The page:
Look at the EPA’s record:
Since passage of CERCLA in 1980, more than 1,700 sites around the U.S. have been listed on the Superfund National Priorities List (NPL). Since then, only 23% of sites on the Superfund list have been fully cleaned up.
This is happening as the Trump Administration is drastically slashing the EPA’s enforcement and compliance staff:
This is also in a context where the Trump Administration just shut down public access to its ToxMap. For many years, ToxMap allowed users to pull up detailed EPA data for each toxic release site, and to overlay other information, such as mortality statistics, onto those maps. And it’s precisely those capabilities that earned Toxmap a devoted following among researchers, students, activists, and other people keen to identify sources of pollution in their communities.
In the 7 long years that Mr. Eaton has been on the Council, the Gelman contamination could have already been cleaned up. But, the contamination has only grown during his tenure.
It is outrageous that in such a grim atmosphere, the best Jack Eaton can do is to offer us, the people of Ann Arbor, a useless resolution (DC-1 19-1887).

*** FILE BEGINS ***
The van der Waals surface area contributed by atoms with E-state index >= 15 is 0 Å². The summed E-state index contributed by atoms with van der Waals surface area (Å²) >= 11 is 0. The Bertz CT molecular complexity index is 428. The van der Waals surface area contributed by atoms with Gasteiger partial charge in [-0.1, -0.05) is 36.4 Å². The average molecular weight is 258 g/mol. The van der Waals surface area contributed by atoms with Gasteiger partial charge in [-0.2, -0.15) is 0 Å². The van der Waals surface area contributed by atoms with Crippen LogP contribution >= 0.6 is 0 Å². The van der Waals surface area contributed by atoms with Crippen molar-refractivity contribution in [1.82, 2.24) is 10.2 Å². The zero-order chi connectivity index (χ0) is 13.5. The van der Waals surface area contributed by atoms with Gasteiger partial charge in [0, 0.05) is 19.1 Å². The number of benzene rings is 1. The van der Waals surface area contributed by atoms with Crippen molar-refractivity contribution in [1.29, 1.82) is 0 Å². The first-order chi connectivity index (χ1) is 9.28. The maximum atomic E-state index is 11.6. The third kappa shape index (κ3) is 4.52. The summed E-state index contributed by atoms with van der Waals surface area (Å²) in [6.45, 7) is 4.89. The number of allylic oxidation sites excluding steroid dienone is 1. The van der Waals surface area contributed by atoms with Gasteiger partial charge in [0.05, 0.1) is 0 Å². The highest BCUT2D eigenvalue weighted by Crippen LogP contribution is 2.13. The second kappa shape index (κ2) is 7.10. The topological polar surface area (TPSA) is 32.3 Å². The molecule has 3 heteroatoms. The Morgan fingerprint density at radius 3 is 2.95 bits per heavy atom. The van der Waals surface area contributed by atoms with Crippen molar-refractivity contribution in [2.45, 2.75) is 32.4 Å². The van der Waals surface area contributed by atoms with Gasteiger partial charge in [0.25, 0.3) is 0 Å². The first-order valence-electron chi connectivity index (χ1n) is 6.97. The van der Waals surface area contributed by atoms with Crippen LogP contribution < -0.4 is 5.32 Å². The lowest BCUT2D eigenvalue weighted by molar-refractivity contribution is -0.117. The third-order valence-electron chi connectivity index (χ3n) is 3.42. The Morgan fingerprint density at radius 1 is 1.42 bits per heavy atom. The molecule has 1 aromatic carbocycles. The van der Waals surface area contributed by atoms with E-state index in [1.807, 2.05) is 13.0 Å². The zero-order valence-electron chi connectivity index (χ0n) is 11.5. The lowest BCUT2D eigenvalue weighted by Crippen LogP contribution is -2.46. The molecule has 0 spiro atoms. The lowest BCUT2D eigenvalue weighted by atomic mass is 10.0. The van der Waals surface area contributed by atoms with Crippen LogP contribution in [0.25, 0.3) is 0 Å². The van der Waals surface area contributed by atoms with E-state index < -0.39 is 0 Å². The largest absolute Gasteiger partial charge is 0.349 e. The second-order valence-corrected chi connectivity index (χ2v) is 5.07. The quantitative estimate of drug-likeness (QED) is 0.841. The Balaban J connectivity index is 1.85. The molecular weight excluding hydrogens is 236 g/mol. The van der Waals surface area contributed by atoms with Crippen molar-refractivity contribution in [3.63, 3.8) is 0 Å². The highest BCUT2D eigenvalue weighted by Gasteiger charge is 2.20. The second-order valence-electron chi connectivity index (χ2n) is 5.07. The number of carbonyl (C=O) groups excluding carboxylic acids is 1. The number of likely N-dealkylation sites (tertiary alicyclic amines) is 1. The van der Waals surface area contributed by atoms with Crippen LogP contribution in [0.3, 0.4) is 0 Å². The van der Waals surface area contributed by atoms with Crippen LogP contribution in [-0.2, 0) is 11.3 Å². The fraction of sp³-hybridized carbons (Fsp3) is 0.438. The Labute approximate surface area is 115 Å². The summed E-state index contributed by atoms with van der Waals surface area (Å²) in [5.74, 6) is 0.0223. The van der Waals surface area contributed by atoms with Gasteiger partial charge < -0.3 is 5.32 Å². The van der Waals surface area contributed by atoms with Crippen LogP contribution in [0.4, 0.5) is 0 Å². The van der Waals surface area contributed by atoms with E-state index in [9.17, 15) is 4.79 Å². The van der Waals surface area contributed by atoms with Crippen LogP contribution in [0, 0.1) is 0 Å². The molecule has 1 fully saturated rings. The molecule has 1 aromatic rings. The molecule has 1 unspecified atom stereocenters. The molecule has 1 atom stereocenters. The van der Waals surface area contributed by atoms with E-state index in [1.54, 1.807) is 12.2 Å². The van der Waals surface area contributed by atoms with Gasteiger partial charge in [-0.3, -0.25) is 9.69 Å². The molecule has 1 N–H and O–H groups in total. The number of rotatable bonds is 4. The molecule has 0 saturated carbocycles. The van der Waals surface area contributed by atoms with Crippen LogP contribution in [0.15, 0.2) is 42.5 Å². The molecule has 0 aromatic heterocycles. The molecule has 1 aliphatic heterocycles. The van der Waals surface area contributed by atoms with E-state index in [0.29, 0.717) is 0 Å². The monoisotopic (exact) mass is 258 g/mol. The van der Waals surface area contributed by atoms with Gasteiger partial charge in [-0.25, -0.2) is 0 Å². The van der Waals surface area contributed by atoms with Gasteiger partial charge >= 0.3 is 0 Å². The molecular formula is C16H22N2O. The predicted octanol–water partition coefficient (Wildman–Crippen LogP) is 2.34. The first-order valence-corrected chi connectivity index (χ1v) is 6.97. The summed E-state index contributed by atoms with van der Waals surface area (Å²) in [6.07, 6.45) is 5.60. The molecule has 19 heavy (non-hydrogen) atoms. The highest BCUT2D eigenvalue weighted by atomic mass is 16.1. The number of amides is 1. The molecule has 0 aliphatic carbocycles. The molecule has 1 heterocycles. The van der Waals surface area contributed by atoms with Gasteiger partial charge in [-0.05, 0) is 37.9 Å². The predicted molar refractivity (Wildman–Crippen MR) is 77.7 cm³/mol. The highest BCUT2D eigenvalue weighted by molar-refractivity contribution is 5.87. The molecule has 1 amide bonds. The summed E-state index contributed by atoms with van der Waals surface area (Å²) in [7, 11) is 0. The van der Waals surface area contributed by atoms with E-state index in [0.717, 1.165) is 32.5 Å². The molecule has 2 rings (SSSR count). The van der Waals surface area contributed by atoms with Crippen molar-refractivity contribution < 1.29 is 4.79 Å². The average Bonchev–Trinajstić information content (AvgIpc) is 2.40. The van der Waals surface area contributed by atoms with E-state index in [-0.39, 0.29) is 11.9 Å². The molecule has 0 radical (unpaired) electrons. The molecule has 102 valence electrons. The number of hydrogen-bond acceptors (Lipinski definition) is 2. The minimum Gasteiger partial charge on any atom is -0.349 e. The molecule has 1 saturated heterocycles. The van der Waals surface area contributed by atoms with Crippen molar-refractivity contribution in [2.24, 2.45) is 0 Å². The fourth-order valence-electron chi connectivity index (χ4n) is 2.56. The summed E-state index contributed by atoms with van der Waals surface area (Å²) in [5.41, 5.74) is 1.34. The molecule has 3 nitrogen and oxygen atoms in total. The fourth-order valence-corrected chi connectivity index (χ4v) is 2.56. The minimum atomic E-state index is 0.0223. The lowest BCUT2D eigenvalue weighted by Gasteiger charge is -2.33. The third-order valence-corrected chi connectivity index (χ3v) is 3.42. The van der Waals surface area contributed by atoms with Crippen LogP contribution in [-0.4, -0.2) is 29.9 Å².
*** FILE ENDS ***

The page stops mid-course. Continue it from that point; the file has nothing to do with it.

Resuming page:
That resolution is no more than a mirage, a wishful proposal that means waiting decades longer for a potential cleanup of our environment by Trump’s EPA.
It is time, long past time, for this City Council to care for its people. That means City shovels in the ground now, cleaning up the Gelman contamination now.
I am announcing, right here tonight, that when I replace Eaton in that chair, I will demand an immediate, aggressive City cleanup of the Gelman contamination, and a millage vote by the people to pay for it. If we get the polluter and the state and the feds to pay us back, great.
But you cannot sit on your hands for another 30 years holding endless meetings, and making wishes for a dying EPA to save the day. When elected, I will see to it that this City Council meets its obligation to CLEAN UP THAT CONTAMINATION OF OUR WATER.
Mozhgan Savabieasfahani, PhD,